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Psychology Around the Net: January 4, 2020

This week’s Psychology Around the Net discusses post-holiday exhaustion (and why you should relax awhile!), 5 powerful behaviors to improve your mental health this year, that moment when regular anxiety turns into crippling anxiety, Alex Trebek’s battle with cancer and depression, the link between inflammation and bipolar medication, and more.



When You’re Exhausted in the New Year: The holiday season is…well… it’s exhausting to say the least. After all the shopping, wrapping, cooking, cleaning and partying, we just want to veg out for awhile. But instead of resting, we’re supposed to be making New Year’s resolutions on getting in shape and making money and “getting our lives together.” In this article, the author explains why it’s OK for you to take a much-needed break and get moving again on YOUR time. 

Five Ways to Improve Your Mental Health in 2020: The new decade is finally here! But, unfortunately, all of the world’s crises didn’t get the memo to reset: We still have wars, divisive politics, community violence and raging environmental nightmares. No wonder so many of us struggle with anxiety and depression. In this article, the author shares 5 simple but powerful behaviors to help improve your mental health this year.

Before I Could Get Over My Anxiety, I Had to Admit It Was Real: Do you struggle with severe anxiety? In this personal story, the author shares the moment her “regular” anxiety seemed to morph into crippling anxiety, which further triggered her childhood feelings that everything was her fault and that she’d never be good enough. She goes on to share how she began to take steps to improve her mental health and to cultivate happiness, regardless of her situation.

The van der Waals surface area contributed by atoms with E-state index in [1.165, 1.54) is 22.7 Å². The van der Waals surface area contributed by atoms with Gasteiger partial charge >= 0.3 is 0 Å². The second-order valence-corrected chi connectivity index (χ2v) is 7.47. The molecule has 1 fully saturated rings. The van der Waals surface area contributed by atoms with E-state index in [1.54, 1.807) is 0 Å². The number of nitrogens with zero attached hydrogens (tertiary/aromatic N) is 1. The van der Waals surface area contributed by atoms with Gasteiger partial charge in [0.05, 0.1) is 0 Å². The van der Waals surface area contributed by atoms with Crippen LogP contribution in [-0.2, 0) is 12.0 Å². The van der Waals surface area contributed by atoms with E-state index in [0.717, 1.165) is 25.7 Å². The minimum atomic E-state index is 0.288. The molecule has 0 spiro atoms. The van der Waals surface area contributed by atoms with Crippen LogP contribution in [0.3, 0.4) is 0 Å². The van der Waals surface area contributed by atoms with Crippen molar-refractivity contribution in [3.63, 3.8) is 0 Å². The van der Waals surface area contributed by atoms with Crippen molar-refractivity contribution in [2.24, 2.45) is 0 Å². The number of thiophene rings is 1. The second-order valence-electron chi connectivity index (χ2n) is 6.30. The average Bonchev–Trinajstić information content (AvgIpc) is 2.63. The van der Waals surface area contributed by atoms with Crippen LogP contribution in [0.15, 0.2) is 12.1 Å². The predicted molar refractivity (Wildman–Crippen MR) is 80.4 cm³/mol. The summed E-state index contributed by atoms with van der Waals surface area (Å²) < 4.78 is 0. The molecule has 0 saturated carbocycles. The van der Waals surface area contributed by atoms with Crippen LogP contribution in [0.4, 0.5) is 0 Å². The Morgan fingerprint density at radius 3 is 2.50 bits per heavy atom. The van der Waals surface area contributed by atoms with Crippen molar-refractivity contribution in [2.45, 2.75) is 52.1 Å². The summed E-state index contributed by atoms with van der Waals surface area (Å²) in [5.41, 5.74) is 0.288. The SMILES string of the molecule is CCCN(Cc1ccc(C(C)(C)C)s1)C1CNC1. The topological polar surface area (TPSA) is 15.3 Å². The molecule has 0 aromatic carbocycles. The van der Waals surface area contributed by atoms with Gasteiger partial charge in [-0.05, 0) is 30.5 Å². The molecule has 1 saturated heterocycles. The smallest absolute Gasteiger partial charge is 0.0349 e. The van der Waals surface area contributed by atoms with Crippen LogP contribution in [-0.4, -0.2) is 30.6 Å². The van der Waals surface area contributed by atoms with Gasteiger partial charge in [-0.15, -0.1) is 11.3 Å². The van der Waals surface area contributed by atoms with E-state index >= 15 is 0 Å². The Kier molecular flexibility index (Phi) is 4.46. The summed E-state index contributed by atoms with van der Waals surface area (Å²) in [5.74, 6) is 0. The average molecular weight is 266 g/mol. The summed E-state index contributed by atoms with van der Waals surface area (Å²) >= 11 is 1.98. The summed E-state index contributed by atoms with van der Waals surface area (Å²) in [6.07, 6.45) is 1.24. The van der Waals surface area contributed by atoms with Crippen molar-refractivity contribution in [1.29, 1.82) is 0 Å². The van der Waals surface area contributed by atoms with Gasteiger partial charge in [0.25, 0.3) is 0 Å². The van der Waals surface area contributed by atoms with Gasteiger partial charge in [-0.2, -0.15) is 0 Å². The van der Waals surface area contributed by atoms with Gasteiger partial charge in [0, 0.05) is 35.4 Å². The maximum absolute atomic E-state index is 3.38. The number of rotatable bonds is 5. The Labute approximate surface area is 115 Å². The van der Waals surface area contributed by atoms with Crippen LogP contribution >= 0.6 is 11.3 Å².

Alex Trebek Opens Up About Depression Amid Battle With Pancreatic Cancer: In a recent Good Morning America episode, Alex Trebek, long-time host of the popular game show “Jeopardy!,” spoke openly about his cancer diagnosis and how it has affected his mental health. He noted how tough it has been for his wife Jean and family to see him in pain.  “It’s always tough for caretakers because she has to deal with her worrying about my well-being and also dealing with… I’m not always the most pleasant person to be around when I’m experiencing severe pain or depression,” Trebek said.

Inflammation Predicts Response to Anti-Depression Medication: a new University of Wisconsin–Madison study finds that children and teens with bipolar depression respond better to an antipsychotic medicine if they have increased markers of inflammation in their blood. “The meeting point of inflammation and predictive biomarkers for antidepressant response is emerging as an important area of research,” says lead author Charles Raison, professor of human development and family studies.

Recall: Depression Medication Mirtazapine Recalled Due to Label Error on Declared Strength: One lot of Mirtazapine tablets — a medication used to treat major depressive disorder — was recently recalled due to a label error on its declared strength. Some bottles labeled as 7.5 mg may possibly contain 15 mg tablets.

Psychology Around the Net: January 4, 2020

Traci Pedersen

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APA Reference
Pedersen, T. (2020). Psychology Around the Net: January 4, 2020. Psych Central. Retrieved on December 3, 2020, from
Scientifically Reviewed
Last updated: 5 Jan 2020 (Originally: 4 Jan 2020)
Last reviewed: By a member of our scientific advisory board on 5 Jan 2020
Published on Psych All rights reserved.